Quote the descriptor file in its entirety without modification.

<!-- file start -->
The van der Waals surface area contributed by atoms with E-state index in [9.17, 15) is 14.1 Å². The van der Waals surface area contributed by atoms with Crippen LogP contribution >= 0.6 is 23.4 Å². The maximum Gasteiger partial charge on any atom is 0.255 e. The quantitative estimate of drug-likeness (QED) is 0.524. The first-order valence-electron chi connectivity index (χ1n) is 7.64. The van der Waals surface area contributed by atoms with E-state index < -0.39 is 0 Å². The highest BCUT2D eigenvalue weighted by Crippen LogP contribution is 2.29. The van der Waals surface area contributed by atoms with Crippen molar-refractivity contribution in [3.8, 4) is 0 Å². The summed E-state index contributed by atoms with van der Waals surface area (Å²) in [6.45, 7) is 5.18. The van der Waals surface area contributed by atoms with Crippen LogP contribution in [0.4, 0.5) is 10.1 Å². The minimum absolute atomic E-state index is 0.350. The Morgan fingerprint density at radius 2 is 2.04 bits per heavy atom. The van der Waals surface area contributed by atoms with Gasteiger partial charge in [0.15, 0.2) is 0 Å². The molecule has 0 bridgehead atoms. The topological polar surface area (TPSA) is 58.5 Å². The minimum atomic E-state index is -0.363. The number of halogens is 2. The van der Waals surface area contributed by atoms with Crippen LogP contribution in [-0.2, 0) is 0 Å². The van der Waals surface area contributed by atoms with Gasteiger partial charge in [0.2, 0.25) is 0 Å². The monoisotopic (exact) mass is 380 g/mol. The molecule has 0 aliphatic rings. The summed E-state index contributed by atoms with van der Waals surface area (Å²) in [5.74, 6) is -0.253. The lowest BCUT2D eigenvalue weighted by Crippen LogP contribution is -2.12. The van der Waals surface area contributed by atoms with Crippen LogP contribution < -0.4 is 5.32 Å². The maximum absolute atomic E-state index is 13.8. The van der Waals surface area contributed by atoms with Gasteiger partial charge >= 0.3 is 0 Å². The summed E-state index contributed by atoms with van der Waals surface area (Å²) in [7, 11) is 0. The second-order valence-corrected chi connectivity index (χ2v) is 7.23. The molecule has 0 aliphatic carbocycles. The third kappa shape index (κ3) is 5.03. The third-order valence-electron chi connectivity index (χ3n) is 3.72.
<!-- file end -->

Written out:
The van der Waals surface area contributed by atoms with E-state index in [9.17, 15) is 14.1 Å². The van der Waals surface area contributed by atoms with Crippen LogP contribution >= 0.6 is 23.4 Å². The maximum Gasteiger partial charge on any atom is 0.255 e. The quantitative estimate of drug-likeness (QED) is 0.524. The first-order valence-electron chi connectivity index (χ1n) is 7.64. The van der Waals surface area contributed by atoms with E-state index < -0.39 is 0 Å². The highest BCUT2D eigenvalue weighted by Crippen LogP contribution is 2.29. The van der Waals surface area contributed by atoms with Crippen molar-refractivity contribution in [3.8, 4) is 0 Å². The summed E-state index contributed by atoms with van der Waals surface area (Å²) in [6.45, 7) is 5.18. The van der Waals surface area contributed by atoms with Crippen LogP contribution in [0.4, 0.5) is 10.1 Å². The minimum absolute atomic E-state index is 0.350. The Morgan fingerprint density at radius 2 is 2.04 bits per heavy atom. The van der Waals surface area contributed by atoms with Gasteiger partial charge in [0.15, 0.2) is 0 Å². The molecule has 0 bridgehead atoms. The topological polar surface area (TPSA) is 58.5 Å². The minimum atomic E-state index is -0.363. The number of halogens is 2. The van der Waals surface area contributed by atoms with Crippen LogP contribution in [-0.2, 0) is 0 Å². The van der Waals surface area contributed by atoms with Gasteiger partial charge in [0.2, 0.25) is 0 Å². The monoisotopic (exact) mass is 380 g/mol. The molecule has 0 aliphatic rings. The summed E-state index contributed by atoms with van der Waals surface area (Å²) in [5.74, 6) is -0.253. The lowest BCUT2D eigenvalue weighted by Crippen LogP contribution is -2.12. The van der Waals surface area contributed by atoms with Crippen LogP contribution < -0.4 is 5.32 Å². The maximum absolute atomic E-state index is 13.8. The van der Waals surface area contributed by atoms with Gasteiger partial charge >= 0.3 is 0 Å². The summed E-state index contributed by atoms with van der Waals surface area (Å²) in [7, 11) is 0. The second-order valence-corrected chi connectivity index (χ2v) is 7.23. The molecule has 0 aliphatic carbocycles. The third kappa shape index (κ3) is 5.03. The third-order valence-electron chi connectivity index (χ3n) is 3.72.